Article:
Undergraduate Research Opportunities
Undergraduate research is a core aspect of the historical discipline, the general tasks, and the mission of an undergraduate history program. All history majors are required to write at least one historiographic essay and a senior thesis. Majors must defend their thesis publicly to department faculty and classmates in the senior seminar. Although in the past Alaskan subjects tended to dominate, students are successfully pursuing research in other areas as well. Recent topics have ranged widely, including historiographic investigations of the gun control debate in America, historical myths surrounding William "Braveheart" Wallace, family narratives about dry-land farming in the Dakotas, the Pilgrim family in Alaska, political reform in Russia in the Duma Era of 1905-14, Old Believer communities in Alaska, and the CIA led coup against Mohammed Mossadeq in Iran.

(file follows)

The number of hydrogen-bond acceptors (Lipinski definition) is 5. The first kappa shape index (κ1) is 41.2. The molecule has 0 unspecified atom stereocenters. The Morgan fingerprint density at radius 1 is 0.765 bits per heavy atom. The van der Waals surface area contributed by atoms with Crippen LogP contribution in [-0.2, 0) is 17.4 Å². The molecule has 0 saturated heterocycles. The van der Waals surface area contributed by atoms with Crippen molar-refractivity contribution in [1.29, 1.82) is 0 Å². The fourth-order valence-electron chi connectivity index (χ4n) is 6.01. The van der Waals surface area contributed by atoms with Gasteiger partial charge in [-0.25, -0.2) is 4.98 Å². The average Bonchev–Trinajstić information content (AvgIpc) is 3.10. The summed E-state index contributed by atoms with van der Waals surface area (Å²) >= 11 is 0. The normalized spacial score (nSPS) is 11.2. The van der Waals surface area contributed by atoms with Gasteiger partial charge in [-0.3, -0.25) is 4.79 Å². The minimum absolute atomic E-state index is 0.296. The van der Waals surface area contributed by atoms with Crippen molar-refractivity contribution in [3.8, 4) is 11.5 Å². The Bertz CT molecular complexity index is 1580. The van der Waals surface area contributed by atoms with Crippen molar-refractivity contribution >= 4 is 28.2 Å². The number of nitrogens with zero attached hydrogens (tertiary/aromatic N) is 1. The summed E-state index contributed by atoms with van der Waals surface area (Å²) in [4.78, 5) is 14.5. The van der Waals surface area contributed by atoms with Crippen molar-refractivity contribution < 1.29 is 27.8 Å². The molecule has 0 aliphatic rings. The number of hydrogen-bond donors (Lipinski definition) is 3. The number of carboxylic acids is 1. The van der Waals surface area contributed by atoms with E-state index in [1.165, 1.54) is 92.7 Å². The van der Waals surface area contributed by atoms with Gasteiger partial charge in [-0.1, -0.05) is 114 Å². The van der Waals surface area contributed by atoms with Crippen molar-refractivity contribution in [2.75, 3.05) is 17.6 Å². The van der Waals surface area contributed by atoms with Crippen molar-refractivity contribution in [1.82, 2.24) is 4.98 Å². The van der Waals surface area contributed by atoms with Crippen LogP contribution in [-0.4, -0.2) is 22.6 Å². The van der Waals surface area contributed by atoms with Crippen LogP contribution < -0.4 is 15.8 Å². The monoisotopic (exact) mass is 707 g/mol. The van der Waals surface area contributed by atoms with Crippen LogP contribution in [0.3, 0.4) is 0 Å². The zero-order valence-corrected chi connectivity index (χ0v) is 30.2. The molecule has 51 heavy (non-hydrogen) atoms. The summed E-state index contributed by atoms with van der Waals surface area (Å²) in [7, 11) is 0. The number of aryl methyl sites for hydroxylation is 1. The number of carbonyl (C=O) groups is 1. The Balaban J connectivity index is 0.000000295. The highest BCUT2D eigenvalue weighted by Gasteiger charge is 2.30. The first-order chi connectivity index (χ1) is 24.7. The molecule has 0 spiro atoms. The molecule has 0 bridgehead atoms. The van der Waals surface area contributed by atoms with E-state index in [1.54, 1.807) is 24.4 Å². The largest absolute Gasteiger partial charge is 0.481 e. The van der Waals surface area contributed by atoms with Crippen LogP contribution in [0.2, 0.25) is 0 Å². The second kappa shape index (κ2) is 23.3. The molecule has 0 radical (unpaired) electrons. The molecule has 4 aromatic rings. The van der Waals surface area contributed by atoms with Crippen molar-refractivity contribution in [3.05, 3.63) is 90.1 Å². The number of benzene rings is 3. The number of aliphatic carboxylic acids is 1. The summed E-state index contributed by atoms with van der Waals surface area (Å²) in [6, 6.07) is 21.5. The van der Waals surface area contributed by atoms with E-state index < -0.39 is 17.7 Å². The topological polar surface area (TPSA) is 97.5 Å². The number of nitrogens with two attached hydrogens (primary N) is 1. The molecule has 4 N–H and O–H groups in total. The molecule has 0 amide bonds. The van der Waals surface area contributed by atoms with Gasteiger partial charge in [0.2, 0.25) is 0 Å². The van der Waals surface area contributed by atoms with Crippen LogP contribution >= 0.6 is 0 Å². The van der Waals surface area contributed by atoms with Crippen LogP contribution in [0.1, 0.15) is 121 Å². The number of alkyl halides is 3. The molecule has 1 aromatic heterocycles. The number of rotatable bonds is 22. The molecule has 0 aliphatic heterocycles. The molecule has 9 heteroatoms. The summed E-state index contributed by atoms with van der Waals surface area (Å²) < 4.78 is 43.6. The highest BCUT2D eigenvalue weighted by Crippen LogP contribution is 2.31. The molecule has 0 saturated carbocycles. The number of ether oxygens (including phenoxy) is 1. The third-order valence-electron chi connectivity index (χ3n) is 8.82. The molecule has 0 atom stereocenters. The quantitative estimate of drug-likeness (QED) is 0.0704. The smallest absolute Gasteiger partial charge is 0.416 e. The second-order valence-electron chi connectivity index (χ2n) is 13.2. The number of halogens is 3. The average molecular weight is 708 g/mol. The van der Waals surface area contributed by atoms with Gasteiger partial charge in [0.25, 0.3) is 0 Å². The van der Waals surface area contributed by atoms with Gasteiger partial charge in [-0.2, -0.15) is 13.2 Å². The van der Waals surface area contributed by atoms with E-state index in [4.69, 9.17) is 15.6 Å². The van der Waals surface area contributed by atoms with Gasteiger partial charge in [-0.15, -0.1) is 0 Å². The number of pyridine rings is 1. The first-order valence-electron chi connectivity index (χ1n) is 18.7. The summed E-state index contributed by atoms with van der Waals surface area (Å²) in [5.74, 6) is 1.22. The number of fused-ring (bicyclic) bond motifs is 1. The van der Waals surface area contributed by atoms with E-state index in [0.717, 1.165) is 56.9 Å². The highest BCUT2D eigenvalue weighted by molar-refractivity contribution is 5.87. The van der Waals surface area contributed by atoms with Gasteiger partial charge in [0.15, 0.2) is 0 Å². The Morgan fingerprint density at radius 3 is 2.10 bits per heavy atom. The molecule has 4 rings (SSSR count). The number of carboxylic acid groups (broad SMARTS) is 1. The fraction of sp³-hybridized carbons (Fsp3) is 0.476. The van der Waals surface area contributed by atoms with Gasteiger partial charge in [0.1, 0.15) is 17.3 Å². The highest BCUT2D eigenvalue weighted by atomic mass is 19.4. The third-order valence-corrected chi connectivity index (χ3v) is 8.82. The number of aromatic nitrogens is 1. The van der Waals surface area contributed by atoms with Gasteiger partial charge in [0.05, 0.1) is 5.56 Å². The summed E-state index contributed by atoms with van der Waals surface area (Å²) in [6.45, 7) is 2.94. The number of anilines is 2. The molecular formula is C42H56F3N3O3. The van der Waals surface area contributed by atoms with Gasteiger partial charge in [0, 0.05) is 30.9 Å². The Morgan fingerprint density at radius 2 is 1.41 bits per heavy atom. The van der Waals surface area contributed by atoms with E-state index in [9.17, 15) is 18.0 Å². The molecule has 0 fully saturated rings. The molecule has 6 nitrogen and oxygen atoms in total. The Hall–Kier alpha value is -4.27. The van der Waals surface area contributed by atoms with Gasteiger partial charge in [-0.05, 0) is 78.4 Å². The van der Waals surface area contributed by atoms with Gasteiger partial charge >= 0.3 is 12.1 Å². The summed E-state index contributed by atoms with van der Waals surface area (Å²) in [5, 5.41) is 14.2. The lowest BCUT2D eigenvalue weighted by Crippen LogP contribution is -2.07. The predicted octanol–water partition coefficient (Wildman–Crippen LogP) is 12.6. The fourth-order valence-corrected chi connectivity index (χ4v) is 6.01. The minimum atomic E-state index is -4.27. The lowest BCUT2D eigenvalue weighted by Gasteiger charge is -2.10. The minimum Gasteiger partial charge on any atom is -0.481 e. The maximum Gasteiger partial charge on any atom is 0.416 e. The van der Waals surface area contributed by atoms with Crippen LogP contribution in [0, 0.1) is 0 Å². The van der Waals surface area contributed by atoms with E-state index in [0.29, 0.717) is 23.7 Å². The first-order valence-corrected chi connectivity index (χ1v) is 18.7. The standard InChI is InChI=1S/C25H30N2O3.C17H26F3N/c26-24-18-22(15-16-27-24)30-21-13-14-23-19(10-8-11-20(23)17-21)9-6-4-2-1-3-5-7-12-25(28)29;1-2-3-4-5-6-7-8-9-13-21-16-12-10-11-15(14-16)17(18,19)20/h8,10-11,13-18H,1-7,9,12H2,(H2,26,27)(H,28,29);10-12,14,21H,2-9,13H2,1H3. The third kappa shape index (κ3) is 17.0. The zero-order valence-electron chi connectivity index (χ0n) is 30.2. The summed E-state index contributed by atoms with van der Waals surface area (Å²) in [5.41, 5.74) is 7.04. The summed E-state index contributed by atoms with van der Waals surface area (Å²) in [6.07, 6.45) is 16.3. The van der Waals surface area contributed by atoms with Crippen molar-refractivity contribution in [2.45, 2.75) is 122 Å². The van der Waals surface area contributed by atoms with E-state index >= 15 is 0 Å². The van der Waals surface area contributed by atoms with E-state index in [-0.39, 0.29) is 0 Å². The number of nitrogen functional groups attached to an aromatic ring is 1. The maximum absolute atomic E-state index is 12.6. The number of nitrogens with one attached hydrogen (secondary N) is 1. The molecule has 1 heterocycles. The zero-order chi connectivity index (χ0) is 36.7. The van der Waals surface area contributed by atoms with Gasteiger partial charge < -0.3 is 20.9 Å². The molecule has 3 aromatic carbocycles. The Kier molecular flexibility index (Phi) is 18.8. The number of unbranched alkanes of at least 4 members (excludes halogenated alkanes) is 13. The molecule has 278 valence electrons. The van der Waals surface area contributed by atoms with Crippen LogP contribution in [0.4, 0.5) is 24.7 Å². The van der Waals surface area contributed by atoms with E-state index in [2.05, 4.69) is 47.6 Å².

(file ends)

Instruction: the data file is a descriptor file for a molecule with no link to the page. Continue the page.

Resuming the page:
The department annually supports student attendance at a regional history conference held by Phi Alpha Theta, the national honor society in History. The department and the Office of Public History together have supported between 5 and 12 students (dependent on university support) to attend this conference and present their original research on wide-ranging historical topics.